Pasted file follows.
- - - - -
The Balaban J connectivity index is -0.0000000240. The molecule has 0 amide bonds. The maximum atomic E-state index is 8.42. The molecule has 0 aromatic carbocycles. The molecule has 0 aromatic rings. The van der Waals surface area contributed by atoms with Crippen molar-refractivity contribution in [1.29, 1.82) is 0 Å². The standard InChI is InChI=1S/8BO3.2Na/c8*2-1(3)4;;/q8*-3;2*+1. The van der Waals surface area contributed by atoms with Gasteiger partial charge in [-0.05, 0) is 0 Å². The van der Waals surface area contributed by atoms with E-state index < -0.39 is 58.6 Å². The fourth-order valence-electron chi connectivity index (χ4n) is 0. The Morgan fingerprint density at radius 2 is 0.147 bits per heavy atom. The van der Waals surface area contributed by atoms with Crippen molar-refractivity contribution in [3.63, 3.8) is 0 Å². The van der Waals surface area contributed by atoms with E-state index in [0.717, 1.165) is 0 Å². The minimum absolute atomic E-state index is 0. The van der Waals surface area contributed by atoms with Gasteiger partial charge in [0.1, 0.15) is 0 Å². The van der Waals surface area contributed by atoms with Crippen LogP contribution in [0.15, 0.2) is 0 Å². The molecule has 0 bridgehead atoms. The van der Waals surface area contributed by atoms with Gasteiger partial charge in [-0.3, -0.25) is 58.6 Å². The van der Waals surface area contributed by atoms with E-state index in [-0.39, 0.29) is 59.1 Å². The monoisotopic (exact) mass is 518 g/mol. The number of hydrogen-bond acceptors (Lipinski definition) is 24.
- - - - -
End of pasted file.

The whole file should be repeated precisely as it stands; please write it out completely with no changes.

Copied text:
The Balaban J connectivity index is -0.0000000240. The molecule has 0 amide bonds. The maximum atomic E-state index is 8.42. The molecule has 0 aromatic carbocycles. The molecule has 0 aromatic rings. The van der Waals surface area contributed by atoms with Crippen molar-refractivity contribution in [1.29, 1.82) is 0 Å². The standard InChI is InChI=1S/8BO3.2Na/c8*2-1(3)4;;/q8*-3;2*+1. The van der Waals surface area contributed by atoms with Gasteiger partial charge in [-0.05, 0) is 0 Å². The van der Waals surface area contributed by atoms with E-state index < -0.39 is 58.6 Å². The fourth-order valence-electron chi connectivity index (χ4n) is 0. The Morgan fingerprint density at radius 2 is 0.147 bits per heavy atom. The van der Waals surface area contributed by atoms with Crippen molar-refractivity contribution in [3.63, 3.8) is 0 Å². The van der Waals surface area contributed by atoms with E-state index in [0.717, 1.165) is 0 Å². The minimum absolute atomic E-state index is 0. The van der Waals surface area contributed by atoms with Gasteiger partial charge in [0.1, 0.15) is 0 Å². The van der Waals surface area contributed by atoms with Crippen LogP contribution in [0.15, 0.2) is 0 Å². The molecule has 0 bridgehead atoms. The van der Waals surface area contributed by atoms with Gasteiger partial charge in [-0.3, -0.25) is 58.6 Å². The van der Waals surface area contributed by atoms with E-state index in [-0.39, 0.29) is 59.1 Å². The monoisotopic (exact) mass is 518 g/mol. The number of hydrogen-bond acceptors (Lipinski definition) is 24.